Voice over Internet Protocol (VoIP) has come a long way since they days of poor audio quality and noticeable delays in speech. Today’s VoIP communications actually sound better than traditional analog or digital telephone connections. However, in order to achieve the best performance, customers’ gateway routers and firewalls need to be configured properly to allow VoIP to flow freely and perform well.
The information below should assist IT staff in properly configuring a router/firewall to work well with VoIP:
1. DHCP – VoIP phones use SIP protocol for communications , and are typically configured to use DHCP, but if static IP addresses, VLANs, or other special configuration settings are desired, please notify PHONEWARE customer service.
2. SIP ALG: If the customer’s router supports SIP Application Layer Gateway (SIP ALG), this feature must be disabled, as it typically causes a variety of sporadic problems. SIP ALG is a feature wherein the router inspects SIP packets and then changes values within them, replacing internal IP addresses with public IP addresses. It’s a variation of NAT, but the changes are performed with the contents of the packets, not just in the headers. Some SIP services require SIP ALG, but the PHONEWARE network features session border controllers which perform this function on the server side. Therefore, so if the customer’s router perform the function as well, it will cause a variety of problems. Thus, SIP ALG needs to be turned off. Different router/firewall manufacturers refer to SIP ALG using slightly different terminology: Cisco calls it PROTOCOL INSPECTION / SIP; Fortinet calls it SIP SESSION HELPER; Sonic Wall calls it SIP TRANSFORMATIONS. Note: failure to address this setting may result in failure of various features on the phone, such as PARK, HOLD, and TRANSFER, and can also cause issues with no audio or one way audio on phones.
3. UDP TIMEOUT: It is necessary to confirm and most likely adjust the UDP CONNECTION TIMEOUT setting. Most routers have a default UDP CONNECTION TIMEOUT setting of 2 minutes. Our servers may go as long as 11 minutes between communications with the phones on UDP port 5060. Therefore, it is necessary to change the UDP CONNECTION TIMEOUT to 15 minutes or 900 seconds. Note: failure to address this setting may result in calls being disconnected after 2-3 minutes into a conversation, and will result in phones randomly going unregistered.
4. FILTER RULES: It is often necessary to create filter rules to allow traffic to flow freely between our servers and the phones. The addresses of our servers are:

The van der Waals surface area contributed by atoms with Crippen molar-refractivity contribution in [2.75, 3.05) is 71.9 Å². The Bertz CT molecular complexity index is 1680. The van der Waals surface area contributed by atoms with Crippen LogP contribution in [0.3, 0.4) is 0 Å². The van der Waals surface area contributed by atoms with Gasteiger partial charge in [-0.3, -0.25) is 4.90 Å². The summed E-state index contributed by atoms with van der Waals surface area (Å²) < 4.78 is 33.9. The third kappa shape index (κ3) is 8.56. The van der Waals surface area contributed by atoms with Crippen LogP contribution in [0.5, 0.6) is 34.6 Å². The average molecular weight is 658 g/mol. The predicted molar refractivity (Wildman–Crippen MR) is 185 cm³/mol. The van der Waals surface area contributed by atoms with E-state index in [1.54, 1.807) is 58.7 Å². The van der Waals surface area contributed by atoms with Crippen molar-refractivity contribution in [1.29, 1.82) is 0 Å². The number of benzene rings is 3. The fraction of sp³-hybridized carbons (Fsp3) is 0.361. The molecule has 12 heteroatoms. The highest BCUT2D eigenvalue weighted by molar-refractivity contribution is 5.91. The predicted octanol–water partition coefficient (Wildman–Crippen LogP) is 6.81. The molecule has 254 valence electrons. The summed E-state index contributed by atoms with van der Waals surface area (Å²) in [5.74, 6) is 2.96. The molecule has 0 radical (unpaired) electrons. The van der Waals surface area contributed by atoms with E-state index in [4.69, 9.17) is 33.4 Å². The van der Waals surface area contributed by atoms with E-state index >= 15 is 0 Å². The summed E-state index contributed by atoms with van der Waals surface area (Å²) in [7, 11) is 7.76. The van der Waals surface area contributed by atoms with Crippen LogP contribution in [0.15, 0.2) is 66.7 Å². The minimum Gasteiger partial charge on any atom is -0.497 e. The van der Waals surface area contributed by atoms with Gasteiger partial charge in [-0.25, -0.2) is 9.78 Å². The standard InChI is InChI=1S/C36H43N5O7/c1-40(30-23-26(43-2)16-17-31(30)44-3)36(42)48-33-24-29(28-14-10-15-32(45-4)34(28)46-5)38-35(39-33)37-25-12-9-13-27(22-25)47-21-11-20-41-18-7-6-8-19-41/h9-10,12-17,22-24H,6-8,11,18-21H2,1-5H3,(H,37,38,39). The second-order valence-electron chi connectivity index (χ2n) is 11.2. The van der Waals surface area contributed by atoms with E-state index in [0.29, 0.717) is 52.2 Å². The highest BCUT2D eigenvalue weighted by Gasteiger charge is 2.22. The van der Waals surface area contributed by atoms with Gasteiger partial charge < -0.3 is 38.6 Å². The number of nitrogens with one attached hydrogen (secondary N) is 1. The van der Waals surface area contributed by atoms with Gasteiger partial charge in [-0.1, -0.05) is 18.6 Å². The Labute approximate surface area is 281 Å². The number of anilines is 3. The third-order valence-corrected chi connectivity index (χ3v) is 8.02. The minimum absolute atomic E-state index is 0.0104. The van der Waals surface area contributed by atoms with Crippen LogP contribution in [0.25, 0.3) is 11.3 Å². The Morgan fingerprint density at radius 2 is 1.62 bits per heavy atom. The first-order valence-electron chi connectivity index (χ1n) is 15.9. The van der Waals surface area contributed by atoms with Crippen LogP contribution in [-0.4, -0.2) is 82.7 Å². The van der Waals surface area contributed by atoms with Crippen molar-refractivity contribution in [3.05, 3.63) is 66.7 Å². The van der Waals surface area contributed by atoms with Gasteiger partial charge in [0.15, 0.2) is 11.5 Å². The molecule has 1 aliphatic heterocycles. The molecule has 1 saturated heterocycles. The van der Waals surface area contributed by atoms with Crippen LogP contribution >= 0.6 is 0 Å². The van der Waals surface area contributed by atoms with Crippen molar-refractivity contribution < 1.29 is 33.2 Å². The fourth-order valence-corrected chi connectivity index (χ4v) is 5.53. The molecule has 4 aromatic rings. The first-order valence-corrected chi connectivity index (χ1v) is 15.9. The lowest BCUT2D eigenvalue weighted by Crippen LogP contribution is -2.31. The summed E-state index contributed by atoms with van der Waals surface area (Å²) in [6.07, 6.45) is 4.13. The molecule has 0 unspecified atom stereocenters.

- Outbound Proxy 1: 22.214.171.124
- Outbound Proxy 2: 126.96.36.199
- Outbound Proxy 3: 188.8.131.52
- NTP Server: 184.108.40.206
- Configuration Server: 220.127.116.11
(it is often easier to create a filter rule to allow all traffic to and from 18.104.22.168/24, which will cover all of the necessary IP addresses listed above except one.)
Note: failure to address this setting may result in phones failing to acquire their configuration, registration, or audio problems.
5. QoS: If router supports QoS features, please enable them. QoS should be configured to prioritize traffic travelling to and from our VoIP server IP addresses. If the customer’s router supports bandwidth reservation, please reserve 80kbps per active phone call needed at the customer’s site. Typically, this will be done by restricting bandwidth usage for non-VoIP traffic. For example, here is how we would typically ask to have a router configured for 10 phones, using a 25mbps x 5mbps internetion connection:
- Mark traffic to and from both outbound proxies as “VoIP”. All other traffic is unmarked. You can also mark traffic based on the DSCP value of 46 or the DIFFSERV value of 184. All voice communications are tagged with these values for identification and priority queuing and routing.
- Set maximum bandwidth utilization for upload and download for traffic marked VoIP at 2Mbps (this is really unnecessary, as the phones won’t use this much data). Give this data high priority.
- Set maximum bandwidth utilization for upload to 4.2Mbps and download to 24.2Mbps for all unmarked traffic. (this will result in 800kb being set aside for upload and download for up to 10 VoIP conversations at 80kbps each). Give this data low priority.
Note: failure to address this setting may result in degraded audio quality during periods of peak internet bandwidth usage.
If you have any questions, or if you require any additional information to configure this customer’s network to support their new VoIP phone service, please contact our customer service department at 602-445-7777 ext 1 or via email email@example.com.